Chronic excess IL-18 has ben well associated with autoimmune disease like SJIA, particularity the development of Macrophage Activation Syndrome. Children who are diagnosed with these diseases are known to often have dysregulation of their cytotoxic cells: CD8+ T cells, Natural Killer cells Innate Lymphoid Cells. In my project we want to understand the effect what happens to NK cells and ILCs when they are exposed to high levels of IL-18. We know that the IL-18 receptor is down-regulated in these innate cells but we do not know how they are contributors to the disease phenotype. To test the effect of chronic exposure to IL-18 we used a IL-18 dependent bacterial clearance model, using Chromobacterium violaceum. NK cells need to respond to IL-18 released by macrophages to release perforin which will go on to kill the infected hepatocytes. In the first iteration of using this model to test whether IL-18 transgenic mice(high IL-18) can clear this bacterium as well as wildtype or worse than the positive control (perforin deficient mice), we find that IL-18 high mice clear better than wildtype. This points us to question if IL-18 is increasing cytotoxicity in the Natural killer cells that are chronically exposed. Future experiments include looking at cytotoxicity on the cell-cell basis in a in vitro killing assay using YAC-1 lymphoma cells as a target and NK cells from model mice as effectors.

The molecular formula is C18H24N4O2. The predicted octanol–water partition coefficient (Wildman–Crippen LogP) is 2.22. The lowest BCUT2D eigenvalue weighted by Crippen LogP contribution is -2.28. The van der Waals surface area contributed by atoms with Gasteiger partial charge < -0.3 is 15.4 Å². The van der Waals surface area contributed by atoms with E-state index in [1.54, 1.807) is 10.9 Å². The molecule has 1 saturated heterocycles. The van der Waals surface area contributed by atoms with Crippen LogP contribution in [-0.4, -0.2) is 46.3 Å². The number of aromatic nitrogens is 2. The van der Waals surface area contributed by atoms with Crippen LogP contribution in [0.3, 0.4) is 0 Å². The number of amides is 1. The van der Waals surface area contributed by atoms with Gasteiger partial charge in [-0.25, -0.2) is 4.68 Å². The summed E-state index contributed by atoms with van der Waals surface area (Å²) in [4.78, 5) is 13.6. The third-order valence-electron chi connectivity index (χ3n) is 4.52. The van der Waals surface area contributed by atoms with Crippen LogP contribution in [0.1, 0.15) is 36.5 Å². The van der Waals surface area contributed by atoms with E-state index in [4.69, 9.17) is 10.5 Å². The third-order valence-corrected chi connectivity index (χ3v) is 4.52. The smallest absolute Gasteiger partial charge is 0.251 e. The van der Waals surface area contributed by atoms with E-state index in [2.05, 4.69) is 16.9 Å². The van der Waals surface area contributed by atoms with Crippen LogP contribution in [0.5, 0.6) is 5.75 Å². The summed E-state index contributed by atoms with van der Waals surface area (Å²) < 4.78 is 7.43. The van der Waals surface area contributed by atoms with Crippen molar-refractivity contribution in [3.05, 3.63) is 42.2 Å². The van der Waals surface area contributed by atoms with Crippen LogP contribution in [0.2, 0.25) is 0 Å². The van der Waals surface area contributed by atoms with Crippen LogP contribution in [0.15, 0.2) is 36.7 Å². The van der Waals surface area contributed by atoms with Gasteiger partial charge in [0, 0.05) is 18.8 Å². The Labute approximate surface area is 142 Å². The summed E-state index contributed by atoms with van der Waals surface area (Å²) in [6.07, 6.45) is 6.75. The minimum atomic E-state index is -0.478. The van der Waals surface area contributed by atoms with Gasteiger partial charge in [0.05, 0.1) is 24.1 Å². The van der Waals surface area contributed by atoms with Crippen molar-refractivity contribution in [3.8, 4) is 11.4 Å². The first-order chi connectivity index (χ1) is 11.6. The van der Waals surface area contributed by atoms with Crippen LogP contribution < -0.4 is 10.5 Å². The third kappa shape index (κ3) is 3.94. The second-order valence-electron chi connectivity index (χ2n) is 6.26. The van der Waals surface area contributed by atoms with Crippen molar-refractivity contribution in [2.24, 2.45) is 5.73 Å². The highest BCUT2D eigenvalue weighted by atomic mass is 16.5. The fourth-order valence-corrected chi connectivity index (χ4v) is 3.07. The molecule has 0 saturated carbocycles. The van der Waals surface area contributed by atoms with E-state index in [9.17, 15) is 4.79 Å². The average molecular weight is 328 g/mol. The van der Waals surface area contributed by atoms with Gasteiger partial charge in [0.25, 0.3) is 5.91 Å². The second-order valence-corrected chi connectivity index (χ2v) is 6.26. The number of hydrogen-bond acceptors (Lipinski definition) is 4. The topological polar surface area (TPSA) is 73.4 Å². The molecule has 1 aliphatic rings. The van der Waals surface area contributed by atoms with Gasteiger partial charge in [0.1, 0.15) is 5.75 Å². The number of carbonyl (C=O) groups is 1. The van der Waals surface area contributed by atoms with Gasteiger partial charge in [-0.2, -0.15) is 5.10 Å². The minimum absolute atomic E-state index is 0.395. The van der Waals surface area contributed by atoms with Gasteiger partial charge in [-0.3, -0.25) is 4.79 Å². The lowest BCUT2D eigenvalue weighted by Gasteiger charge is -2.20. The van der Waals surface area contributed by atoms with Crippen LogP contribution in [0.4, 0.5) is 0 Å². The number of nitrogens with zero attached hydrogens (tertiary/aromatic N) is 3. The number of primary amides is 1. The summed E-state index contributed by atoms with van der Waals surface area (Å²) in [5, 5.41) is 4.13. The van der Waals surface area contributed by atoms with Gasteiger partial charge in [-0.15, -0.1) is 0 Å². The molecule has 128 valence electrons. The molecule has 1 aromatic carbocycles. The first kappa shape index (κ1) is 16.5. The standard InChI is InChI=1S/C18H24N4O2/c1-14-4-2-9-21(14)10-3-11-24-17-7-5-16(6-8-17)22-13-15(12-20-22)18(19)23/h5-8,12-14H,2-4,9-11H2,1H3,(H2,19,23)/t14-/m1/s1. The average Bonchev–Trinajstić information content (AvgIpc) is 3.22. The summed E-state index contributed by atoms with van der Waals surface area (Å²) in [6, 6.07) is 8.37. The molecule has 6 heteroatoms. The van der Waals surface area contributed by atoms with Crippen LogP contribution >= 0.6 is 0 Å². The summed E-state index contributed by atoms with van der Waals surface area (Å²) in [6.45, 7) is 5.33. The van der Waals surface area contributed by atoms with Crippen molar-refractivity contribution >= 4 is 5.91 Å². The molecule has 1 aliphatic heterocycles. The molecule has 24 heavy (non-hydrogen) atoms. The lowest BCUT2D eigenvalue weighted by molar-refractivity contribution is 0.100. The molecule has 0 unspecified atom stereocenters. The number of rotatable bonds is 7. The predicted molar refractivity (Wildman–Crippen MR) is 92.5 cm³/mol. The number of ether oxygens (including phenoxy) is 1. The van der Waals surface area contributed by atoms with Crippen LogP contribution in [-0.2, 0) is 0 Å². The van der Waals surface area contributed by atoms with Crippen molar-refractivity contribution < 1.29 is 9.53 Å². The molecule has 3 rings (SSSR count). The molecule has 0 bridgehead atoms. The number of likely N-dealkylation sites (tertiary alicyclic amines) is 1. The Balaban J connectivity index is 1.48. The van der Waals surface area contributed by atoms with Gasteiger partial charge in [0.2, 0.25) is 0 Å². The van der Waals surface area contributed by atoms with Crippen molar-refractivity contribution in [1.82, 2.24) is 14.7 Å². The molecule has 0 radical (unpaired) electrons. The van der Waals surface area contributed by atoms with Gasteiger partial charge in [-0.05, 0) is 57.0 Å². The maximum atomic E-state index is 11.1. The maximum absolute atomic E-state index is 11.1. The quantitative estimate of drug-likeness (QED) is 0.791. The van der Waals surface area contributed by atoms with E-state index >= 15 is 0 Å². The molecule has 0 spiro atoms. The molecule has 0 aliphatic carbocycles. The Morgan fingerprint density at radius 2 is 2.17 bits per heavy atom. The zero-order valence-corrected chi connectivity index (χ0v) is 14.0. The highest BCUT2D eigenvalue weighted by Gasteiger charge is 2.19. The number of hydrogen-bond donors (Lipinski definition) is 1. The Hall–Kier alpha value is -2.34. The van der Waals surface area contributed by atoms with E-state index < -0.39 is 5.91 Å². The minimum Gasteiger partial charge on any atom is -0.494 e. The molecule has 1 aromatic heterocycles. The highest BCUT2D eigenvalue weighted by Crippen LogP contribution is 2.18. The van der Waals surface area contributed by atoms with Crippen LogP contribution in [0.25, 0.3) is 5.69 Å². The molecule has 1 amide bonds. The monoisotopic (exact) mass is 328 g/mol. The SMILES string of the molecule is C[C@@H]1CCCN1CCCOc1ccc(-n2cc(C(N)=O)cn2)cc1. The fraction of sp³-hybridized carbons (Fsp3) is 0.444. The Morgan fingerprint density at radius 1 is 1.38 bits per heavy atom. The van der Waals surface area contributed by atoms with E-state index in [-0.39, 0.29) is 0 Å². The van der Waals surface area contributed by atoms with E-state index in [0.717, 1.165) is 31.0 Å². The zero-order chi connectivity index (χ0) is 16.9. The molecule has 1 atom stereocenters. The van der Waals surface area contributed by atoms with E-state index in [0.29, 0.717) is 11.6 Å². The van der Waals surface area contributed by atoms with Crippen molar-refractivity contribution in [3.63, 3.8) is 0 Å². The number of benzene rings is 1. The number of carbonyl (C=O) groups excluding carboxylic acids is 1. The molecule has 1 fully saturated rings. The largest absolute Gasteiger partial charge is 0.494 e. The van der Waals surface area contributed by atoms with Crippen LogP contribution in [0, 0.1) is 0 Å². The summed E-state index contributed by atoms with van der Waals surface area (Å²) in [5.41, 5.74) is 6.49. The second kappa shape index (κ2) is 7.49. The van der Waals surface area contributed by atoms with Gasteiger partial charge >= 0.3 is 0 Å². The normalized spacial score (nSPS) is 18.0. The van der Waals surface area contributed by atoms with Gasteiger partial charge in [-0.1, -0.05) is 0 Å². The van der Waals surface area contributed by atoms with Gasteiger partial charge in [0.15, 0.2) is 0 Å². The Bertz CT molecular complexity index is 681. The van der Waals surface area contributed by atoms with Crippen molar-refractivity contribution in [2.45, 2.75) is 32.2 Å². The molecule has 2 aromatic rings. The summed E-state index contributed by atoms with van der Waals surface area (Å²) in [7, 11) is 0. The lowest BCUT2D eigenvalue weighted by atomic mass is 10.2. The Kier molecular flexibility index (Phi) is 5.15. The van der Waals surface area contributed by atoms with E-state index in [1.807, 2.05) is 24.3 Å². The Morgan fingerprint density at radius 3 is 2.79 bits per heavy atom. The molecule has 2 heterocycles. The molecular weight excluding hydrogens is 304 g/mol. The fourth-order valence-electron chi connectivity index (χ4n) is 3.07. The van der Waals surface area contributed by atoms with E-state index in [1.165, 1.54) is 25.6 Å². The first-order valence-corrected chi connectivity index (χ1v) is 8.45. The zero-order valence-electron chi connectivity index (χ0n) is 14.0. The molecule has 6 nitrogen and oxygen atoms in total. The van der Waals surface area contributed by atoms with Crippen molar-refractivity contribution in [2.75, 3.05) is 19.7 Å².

We may find that overexposed NK cells may be key contributors to the pro-inflammatory phenotype we see in MAS patients.